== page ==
EU Legislation Too Weak to Cope with Google

Written by | Wednesday, May 21st, 2014

The European Commission announced yesterday, after it had detailed two potential antitrust investigations into the giant IT company, that Google could not be divided into smaller firms unless new and better EU legislation is in place. EU Competition Commissioner, Joaquin Almunia, responded to the comments by German Economy Minister, Sigmar Gabriel, from earlier this week. Mr Sigmar said that Google’s market position in the market may be so powerful that a break-up of the firm should be “seriously considered”. Commissioner Almunia added that the current European competition law was not strong enough to prompt the split-up of Google.
The American California-based IT giant might, however, still face a separate investigation in addition to one that has been already going on since November 2012. Moreover, the group of 400 European digital market members – “Open Internet Project” – raised another complaint at the end of last week. The complaint asks the EU authorities to assess and tackle new anti-competitive conducts by Google, arguing that the EU’s latest measures against the company were irrelevant and insufficient.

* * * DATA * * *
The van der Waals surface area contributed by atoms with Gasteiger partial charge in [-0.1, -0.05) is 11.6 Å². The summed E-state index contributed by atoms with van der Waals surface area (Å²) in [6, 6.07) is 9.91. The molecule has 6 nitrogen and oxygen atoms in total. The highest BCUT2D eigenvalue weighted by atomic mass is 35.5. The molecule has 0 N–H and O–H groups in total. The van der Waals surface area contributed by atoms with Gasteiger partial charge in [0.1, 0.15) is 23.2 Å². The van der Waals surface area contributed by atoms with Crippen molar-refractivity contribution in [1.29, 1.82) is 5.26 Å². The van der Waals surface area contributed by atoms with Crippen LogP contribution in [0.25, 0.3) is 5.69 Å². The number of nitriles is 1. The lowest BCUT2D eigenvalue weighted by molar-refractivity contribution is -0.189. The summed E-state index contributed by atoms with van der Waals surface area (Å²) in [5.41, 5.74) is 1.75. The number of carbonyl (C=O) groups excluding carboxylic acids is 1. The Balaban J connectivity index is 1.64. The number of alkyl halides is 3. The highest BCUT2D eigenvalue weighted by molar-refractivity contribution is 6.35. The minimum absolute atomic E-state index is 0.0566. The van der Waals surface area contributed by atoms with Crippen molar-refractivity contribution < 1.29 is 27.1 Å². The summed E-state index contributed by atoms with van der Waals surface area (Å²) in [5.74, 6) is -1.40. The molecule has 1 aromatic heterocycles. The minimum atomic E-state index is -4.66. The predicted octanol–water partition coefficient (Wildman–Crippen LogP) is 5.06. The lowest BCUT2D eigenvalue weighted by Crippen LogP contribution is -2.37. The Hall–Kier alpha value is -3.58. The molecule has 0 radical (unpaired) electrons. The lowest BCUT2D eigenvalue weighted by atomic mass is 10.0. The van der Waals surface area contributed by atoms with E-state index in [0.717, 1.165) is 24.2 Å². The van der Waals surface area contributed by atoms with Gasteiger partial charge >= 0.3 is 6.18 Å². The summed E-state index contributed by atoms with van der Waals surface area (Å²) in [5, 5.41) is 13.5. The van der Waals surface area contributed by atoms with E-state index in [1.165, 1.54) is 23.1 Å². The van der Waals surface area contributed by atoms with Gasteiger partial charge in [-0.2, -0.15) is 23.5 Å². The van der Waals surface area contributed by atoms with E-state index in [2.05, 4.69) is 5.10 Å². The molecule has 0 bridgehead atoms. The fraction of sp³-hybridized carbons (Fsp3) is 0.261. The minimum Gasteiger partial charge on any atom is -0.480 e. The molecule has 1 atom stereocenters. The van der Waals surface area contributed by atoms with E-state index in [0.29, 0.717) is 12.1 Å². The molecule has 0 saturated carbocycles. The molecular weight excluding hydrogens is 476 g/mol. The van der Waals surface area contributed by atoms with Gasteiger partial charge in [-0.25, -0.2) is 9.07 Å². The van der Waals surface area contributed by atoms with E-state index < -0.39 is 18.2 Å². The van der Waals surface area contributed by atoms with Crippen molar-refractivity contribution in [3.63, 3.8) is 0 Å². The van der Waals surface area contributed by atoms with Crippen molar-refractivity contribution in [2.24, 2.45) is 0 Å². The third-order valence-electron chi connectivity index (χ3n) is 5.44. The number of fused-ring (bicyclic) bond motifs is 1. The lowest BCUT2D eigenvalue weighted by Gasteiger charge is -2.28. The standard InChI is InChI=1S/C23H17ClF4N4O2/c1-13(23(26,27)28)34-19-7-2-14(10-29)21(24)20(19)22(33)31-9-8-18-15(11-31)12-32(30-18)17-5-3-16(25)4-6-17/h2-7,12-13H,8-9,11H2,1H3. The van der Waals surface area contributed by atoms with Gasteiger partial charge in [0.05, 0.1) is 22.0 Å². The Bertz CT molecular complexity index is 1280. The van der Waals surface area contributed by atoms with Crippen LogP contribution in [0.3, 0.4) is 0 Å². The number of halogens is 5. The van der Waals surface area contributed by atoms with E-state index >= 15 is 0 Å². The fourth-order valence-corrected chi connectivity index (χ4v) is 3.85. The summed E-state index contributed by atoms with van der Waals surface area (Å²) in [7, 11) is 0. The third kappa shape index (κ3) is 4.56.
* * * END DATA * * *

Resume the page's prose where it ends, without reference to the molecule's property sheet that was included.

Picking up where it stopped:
The “Open Internet Project” says that Google’s competitive advantage is, under current conditions, insurmountable as the firm’s market share has been more than 90 percent over years. Moreover, the initiative claims that the company uses its data in an illegal way as it comingles and cross-utilizes the data it collects. Moreover, the company does actively discriminate against competitors by promoting its own services and demoting competitors by unannounced and unjustifiable algorithmic changes that affect competing websites and not their own web page.
Deutsche Telekom has also “complained” to the Commission, though it is still being investigated whether their letter was an “official complaint” or not. Moreover, there have been about 19 additional original complains against Google, asking for the Google’s search engine being separated from the rest of its services. As Mr Almunia explained, “the idea of considering a search engine an essential facility that needs to be unbundled or split from other kinds of services that can be transmitted through this essential facility would require fresh legislation as this cannot be solved by an antitrust approach alone.”

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